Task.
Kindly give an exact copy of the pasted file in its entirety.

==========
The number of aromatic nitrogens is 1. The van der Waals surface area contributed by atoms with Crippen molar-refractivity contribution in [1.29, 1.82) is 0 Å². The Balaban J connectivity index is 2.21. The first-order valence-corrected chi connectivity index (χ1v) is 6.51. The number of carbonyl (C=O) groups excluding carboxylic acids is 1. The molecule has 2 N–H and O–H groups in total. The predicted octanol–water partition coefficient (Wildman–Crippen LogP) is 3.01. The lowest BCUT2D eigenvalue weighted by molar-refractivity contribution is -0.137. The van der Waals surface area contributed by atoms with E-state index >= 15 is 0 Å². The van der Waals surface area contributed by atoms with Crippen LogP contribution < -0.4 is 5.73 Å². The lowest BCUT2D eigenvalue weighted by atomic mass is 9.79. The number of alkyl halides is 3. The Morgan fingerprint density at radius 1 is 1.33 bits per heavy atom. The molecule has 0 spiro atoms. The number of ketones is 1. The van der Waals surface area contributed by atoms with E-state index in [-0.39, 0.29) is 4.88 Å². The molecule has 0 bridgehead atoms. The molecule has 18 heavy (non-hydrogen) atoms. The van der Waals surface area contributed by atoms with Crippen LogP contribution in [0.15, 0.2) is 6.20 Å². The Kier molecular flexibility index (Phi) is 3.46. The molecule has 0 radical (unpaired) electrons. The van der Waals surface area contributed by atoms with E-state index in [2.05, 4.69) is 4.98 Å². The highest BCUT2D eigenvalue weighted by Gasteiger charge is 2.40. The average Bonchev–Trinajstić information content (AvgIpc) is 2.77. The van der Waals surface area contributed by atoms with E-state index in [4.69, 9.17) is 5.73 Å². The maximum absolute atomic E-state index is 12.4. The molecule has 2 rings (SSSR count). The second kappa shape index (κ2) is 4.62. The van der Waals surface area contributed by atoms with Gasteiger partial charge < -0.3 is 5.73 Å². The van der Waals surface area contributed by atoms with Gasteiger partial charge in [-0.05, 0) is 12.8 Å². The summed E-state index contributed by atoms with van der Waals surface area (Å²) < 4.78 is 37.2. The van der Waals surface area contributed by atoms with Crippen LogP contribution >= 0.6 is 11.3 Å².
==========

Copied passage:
The number of aromatic nitrogens is 1. The van der Waals surface area contributed by atoms with Crippen molar-refractivity contribution in [1.29, 1.82) is 0 Å². The Balaban J connectivity index is 2.21. The first-order valence-corrected chi connectivity index (χ1v) is 6.51. The number of carbonyl (C=O) groups excluding carboxylic acids is 1. The molecule has 2 N–H and O–H groups in total. The predicted octanol–water partition coefficient (Wildman–Crippen LogP) is 3.01. The lowest BCUT2D eigenvalue weighted by molar-refractivity contribution is -0.137. The van der Waals surface area contributed by atoms with E-state index >= 15 is 0 Å². The van der Waals surface area contributed by atoms with Crippen LogP contribution < -0.4 is 5.73 Å². The lowest BCUT2D eigenvalue weighted by atomic mass is 9.79. The number of alkyl halides is 3. The Morgan fingerprint density at radius 1 is 1.33 bits per heavy atom. The molecule has 0 spiro atoms. The number of ketones is 1. The van der Waals surface area contributed by atoms with E-state index in [-0.39, 0.29) is 4.88 Å². The molecule has 0 bridgehead atoms. The molecule has 18 heavy (non-hydrogen) atoms. The van der Waals surface area contributed by atoms with Crippen LogP contribution in [0.15, 0.2) is 6.20 Å². The Kier molecular flexibility index (Phi) is 3.46. The molecule has 0 radical (unpaired) electrons. The van der Waals surface area contributed by atoms with E-state index in [2.05, 4.69) is 4.98 Å². The highest BCUT2D eigenvalue weighted by Gasteiger charge is 2.40. The average Bonchev–Trinajstić information content (AvgIpc) is 2.77. The van der Waals surface area contributed by atoms with E-state index in [4.69, 9.17) is 5.73 Å². The maximum absolute atomic E-state index is 12.4. The molecule has 2 rings (SSSR count). The second kappa shape index (κ2) is 4.62. The van der Waals surface area contributed by atoms with Gasteiger partial charge < -0.3 is 5.73 Å². The van der Waals surface area contributed by atoms with Gasteiger partial charge in [-0.05, 0) is 12.8 Å². The summed E-state index contributed by atoms with van der Waals surface area (Å²) < 4.78 is 37.2. The van der Waals surface area contributed by atoms with Crippen LogP contribution >= 0.6 is 11.3 Å².